In the world of digital video, there is much ado about depth of field, and deservedly so. Decreased depth of field is one of the more attractive attributes of the "film look." However, many digital video shooters don't have a firm grasp on field of view. Whereas depth of field denotes the area before and after the plane of focus that will appear in an acceptable range of sharpness, field of view denotes the total area (both horizontally and vertically) that will be captured by a given lens onto a given target (Fig. 1).
The basic properties of a lens are to capture the light from a given field of view and project that light onto a given target size. With today's extraordinary selec-tion of sensor sizes (1/4", 1/3", 1/2", 2/3", Super 35, full-frame still camera, etc), many people are turning to smaller, more inexpensive sensor sizes and then util-izing higher-quality lenses intended for larger formats. This often yields an improvement in the quality, sharpness and contrast of the image, but also alters the respective focal length of the repurposed lens.
Fig. 2 One of the hot topics in the HD world is the Canon EOS 5D Mark II hybrid DSLR (digital single lens reflex) still and HD camera. The camera features a CMOS sen-sor the size of a traditional 35mm still frame at 36mm x 24mm large. Compared to the standard Super 35 motion picture frame size (24.89mm x 18.76mm), the CMOS sensor is nearly twice the size of the film frame. This means that lenses designed for the 5D camera have to project their image onto this large area.
Lenses, which are circular, project a circular image, not a rectangular one. So every lens has a certain amount of image that is "wasted" because the target (sensor or film frame) is only "seeing" a rectangular portion of that projected circular image, (Fig. 2). Lenses designed for a particular format are optimized to project their sphere to evenly cover the actual rectangular target size with little waste.
If we take a 50mm lens designed to work with the full-frame 35mm still camera, like the 5D Mk II, and use it on a Canon EOS 7D, which has a "crop" (smaller) sensor that is 22.2mm x 14.8mm (slightly smaller than the standard Super35mm film frame), the lens is projecting it's image over a considerably larger area than the actual physical size of the sensor. As a result, we have a lot more wasted image because the sensor only "sees" a fractional portion of the lens image.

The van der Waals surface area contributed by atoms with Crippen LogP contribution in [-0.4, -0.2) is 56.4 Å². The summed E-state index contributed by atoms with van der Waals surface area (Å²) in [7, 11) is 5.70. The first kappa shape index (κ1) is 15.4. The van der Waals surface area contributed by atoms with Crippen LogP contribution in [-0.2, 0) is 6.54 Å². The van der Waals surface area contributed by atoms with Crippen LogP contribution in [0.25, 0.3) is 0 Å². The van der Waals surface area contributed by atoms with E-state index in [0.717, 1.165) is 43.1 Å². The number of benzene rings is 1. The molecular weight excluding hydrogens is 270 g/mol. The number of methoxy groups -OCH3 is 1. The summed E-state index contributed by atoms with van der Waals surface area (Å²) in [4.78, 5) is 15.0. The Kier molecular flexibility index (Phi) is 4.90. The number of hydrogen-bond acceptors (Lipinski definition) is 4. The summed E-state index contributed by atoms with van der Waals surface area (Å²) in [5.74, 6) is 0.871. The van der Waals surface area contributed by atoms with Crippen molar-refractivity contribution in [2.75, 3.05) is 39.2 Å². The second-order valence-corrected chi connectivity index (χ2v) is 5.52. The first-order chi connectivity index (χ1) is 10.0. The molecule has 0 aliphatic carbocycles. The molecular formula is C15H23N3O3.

RESEARCH & GEOMETRY
This alters the field of view of the lens and, alters the apparent focal length. What was, originally, a 50mm lens on the 5D Mk II, is now the equivalent of an 80mm lens on the 7D.
The smaller the sensor size, the longer the apparent focal length of any given lens. Fig. 3 shows an approximation of using a 5D Mk II 50mm, from the same physi-cal distance to the subject, on several smaller sensor cameras. This is not to imply that the 5D lenses should (or can) be used any camera, it's merely an example of how apparent focal length is changed by changing the sensor size.
Fig. 3: Fields of view of a given subject as seen by a 50mm lens and various sensors. Determining what apparent focal length you will be seeing from any given lens from another format requires a little research and some geometry.
First, you need to know the actual physical dimensions of the sensors in each of the cameras—the larger format you're borrowing a lens from and the smaller format you'll be using it on. Not all manufacturers readily provide this information, but this is the age of the Internet, and with some digging you can find the info you're looking for.
If we're working with a lens made for the Canon 5D Mk II, with a sensor size of 36mm x 24mm, on a Canon EOS 7D, with a sensor size of 22.2mm x 14.8mm, we need to find out the lens equivalency factor. In order to do that, we need to find the diagonal measurements of each of the sensors.
Fig. 4: Understanding sensor size is as simple as A2 + B2 = C2 This requires cracking out a little high school geometry and Pythagorean theorem to find the hypotenuse of a right triangle: A² + B² = C² (Fig. 4). A and B repre-sent the length and width of the chip, so for the 7D we have 362 + 242 = C² (C= diagonal). 1296 + 576 = 1872. Then figure out the square root of 1872 and you get a diagonal of 43.27mm. For the 7D, we find 492.84mm + 219.04mm = 711.88mm—find the square root and we have 26.68mm diagonal. Divide the larger diagonal by the smaller and we get a factor of 1.62x.
So a lens from a 5D Mk II on a 7D will have an apparent focal length of 1.62x longer. A 50mm becomes an 81mm. A 10mm becomes a 16mm and so forth.
These calculations were of paramount importance to cinematographers who first made the leap from film to digital with 2/3" cameras. Understanding the 2.5x lens factor was important in making lens selections and becoming comfortable with the new medium. They're also important when utilizing lens adapters like the JVC CA13U, which does not feature an intermediate ground glass to refocus the image.
Jay Holben is a director, producer and cinematographer working in Los Angeles, He is also the Technical Editor of DV magazine.
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